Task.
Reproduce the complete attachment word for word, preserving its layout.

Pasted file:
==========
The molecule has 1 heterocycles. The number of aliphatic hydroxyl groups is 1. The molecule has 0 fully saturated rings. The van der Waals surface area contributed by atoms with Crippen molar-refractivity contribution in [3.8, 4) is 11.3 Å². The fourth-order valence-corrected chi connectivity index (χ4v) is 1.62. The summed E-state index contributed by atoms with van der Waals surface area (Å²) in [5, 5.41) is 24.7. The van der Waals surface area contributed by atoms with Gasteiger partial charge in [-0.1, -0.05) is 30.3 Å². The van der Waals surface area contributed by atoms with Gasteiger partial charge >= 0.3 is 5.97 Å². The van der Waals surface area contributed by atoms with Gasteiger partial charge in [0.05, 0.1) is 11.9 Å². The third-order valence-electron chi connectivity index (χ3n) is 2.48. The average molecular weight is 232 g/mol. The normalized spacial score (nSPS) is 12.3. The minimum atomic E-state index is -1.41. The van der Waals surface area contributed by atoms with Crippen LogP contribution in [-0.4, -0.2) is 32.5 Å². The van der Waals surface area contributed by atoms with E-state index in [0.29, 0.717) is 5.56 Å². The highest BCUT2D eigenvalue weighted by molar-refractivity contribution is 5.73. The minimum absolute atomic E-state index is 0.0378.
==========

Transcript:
The molecule has 1 heterocycles. The number of aliphatic hydroxyl groups is 1. The molecule has 0 fully saturated rings. The van der Waals surface area contributed by atoms with Crippen molar-refractivity contribution in [3.8, 4) is 11.3 Å². The fourth-order valence-corrected chi connectivity index (χ4v) is 1.62. The summed E-state index contributed by atoms with van der Waals surface area (Å²) in [5, 5.41) is 24.7. The van der Waals surface area contributed by atoms with Gasteiger partial charge in [-0.1, -0.05) is 30.3 Å². The van der Waals surface area contributed by atoms with Gasteiger partial charge >= 0.3 is 5.97 Å². The van der Waals surface area contributed by atoms with Gasteiger partial charge in [0.05, 0.1) is 11.9 Å². The third-order valence-electron chi connectivity index (χ3n) is 2.48. The average molecular weight is 232 g/mol. The normalized spacial score (nSPS) is 12.3. The minimum atomic E-state index is -1.41. The van der Waals surface area contributed by atoms with Crippen LogP contribution in [-0.4, -0.2) is 32.5 Å². The van der Waals surface area contributed by atoms with E-state index in [0.29, 0.717) is 5.56 Å². The highest BCUT2D eigenvalue weighted by molar-refractivity contribution is 5.73. The minimum absolute atomic E-state index is 0.0378.